Johnson declined to get into the specifics of the players’ reasons for leaving Tech, saying “I’m not going to get into why who left where, who went with Sally. They all have their reasons.”
However, asked further on the topic, he returned to what he sees as impatience for playing time.
“It’s just the nature of the beast nowadays,” he said. “The kids have such a sense of entitlement. Nobody wants to wait their turn sometimes.”
Johnson recalled his own childhood growing up in Newland, N.C., where he said he couldn’t recall being on a team where there wasn’t a cut or that had rules about ensuring every team member was able to play, a common policy in youth sports.
“It’s just changed,” he said. “I think that it’s not so much the kids. It’s just society in general.”
Johnson did have an appreciation of the difficulty that players often encounter. He noted how each player on scholarship was the best player on his high-school team, or one of the best. He then comes to college and now finds himself competing with as many as 84 other teammates who enjoyed the same status.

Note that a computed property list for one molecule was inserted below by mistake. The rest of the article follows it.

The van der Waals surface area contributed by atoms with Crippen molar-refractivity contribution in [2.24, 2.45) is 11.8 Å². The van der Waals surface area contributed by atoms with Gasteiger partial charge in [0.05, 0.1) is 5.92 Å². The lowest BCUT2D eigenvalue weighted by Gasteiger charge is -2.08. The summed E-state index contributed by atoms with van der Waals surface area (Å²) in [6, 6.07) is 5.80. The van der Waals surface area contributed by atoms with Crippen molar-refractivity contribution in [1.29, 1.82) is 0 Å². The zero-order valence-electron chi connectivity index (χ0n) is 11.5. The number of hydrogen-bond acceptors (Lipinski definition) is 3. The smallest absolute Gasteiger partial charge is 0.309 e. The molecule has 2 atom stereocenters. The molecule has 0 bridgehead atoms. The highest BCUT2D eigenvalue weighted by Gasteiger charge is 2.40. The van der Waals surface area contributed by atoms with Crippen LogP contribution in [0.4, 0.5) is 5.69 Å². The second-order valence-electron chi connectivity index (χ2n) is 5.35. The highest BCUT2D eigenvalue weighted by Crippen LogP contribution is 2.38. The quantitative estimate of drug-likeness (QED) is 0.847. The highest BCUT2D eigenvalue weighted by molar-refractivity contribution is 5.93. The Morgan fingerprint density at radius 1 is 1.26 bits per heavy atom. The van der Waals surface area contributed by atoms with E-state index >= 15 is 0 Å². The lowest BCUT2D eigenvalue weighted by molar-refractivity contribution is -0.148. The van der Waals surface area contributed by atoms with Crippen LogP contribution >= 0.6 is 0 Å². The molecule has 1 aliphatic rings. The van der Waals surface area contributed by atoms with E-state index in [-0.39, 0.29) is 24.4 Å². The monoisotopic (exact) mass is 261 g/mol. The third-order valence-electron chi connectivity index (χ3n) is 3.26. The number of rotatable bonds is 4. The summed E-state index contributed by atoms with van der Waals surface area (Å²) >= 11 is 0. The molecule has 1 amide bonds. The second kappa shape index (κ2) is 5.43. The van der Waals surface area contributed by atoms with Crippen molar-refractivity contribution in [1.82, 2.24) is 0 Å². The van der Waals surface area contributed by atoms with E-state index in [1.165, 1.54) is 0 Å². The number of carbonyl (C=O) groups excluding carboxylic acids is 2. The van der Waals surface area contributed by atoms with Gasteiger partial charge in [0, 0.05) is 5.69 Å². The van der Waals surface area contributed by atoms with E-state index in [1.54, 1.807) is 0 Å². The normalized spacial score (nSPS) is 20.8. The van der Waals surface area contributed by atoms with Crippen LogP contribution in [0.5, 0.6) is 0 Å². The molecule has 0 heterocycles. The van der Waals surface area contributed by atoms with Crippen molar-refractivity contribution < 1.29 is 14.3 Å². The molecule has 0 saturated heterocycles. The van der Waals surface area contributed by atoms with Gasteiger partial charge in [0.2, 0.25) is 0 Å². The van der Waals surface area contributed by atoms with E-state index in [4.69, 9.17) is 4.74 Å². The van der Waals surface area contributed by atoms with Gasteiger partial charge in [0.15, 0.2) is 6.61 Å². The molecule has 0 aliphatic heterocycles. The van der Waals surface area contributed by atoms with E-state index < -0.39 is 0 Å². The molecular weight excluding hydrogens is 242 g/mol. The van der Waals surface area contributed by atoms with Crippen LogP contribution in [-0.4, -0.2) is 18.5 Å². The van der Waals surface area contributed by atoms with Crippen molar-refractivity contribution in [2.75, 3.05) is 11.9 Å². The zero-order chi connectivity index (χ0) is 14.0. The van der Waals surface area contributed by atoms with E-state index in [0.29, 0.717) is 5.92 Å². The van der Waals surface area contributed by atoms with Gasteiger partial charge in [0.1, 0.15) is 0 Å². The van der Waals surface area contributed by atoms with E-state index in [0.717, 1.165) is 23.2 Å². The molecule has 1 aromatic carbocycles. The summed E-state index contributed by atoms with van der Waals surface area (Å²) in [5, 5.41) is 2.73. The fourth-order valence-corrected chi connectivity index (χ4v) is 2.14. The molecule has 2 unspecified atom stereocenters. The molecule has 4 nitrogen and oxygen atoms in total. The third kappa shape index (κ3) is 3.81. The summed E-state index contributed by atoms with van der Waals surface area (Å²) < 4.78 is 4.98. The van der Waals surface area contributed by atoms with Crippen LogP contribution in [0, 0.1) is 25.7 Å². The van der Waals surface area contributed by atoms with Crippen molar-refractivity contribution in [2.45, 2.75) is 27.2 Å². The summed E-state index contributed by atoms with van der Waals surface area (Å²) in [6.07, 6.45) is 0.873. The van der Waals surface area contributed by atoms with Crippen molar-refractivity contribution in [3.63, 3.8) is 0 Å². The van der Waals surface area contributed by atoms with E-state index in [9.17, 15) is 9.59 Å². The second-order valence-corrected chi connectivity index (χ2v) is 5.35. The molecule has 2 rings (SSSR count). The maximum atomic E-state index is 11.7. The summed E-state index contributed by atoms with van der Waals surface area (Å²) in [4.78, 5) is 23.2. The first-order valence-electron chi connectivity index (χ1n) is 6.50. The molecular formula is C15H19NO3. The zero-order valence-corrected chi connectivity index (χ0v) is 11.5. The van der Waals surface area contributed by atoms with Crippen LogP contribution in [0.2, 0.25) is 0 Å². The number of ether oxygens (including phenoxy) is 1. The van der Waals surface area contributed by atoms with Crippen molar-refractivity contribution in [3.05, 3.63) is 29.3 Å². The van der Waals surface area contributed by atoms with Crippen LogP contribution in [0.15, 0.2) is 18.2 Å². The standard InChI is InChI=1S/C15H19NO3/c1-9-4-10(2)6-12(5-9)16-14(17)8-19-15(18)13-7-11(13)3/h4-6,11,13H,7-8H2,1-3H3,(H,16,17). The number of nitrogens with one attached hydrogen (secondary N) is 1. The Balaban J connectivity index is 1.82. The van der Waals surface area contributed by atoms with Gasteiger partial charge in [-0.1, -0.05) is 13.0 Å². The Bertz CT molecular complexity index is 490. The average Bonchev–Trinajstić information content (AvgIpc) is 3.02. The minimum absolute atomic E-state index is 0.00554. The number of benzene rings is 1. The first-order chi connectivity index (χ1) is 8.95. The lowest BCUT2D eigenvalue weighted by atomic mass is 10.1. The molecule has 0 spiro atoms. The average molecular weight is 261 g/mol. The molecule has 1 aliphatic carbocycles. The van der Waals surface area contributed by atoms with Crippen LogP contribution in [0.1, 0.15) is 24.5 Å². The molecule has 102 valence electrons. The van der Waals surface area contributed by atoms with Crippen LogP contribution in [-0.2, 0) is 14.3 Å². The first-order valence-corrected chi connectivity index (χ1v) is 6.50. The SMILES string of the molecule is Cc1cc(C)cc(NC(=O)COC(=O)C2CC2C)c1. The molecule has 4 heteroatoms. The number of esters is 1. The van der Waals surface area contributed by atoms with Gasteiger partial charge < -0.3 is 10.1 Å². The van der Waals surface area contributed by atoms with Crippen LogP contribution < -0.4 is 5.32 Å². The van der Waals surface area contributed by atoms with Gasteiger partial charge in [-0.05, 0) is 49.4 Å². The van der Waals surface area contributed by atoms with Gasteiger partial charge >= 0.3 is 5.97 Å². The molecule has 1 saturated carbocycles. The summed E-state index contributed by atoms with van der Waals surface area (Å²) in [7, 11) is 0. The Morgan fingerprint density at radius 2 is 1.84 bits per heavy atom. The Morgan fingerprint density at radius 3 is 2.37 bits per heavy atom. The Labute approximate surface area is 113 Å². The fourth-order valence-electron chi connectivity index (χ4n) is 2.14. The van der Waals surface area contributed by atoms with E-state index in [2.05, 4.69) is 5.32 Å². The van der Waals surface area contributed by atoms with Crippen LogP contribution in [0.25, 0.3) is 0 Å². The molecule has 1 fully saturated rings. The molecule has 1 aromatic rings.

“Some kids can handle it better than others,” he said. “It’s just kind of the way it is.”
Johnson said no restrictions are being placed on where any of the three can transfer. Given that Walker and Bridges have both used their redshirt year, Johnson noted that they would have to sit out another year and lose a year of eligibility if they were to transfer to another FBS school. They could play immediately at an FCS school.
Walker has three years of eligibility remaining; Bridges has four. Marshall played his first two years on campus and has three years to play his final two, so he could go to another FBS school without losing a year of eligibility.
“It’s not a phenomenon that’s just happened,” Johnson said. “Thank goodness it’s not as bad as basketball.”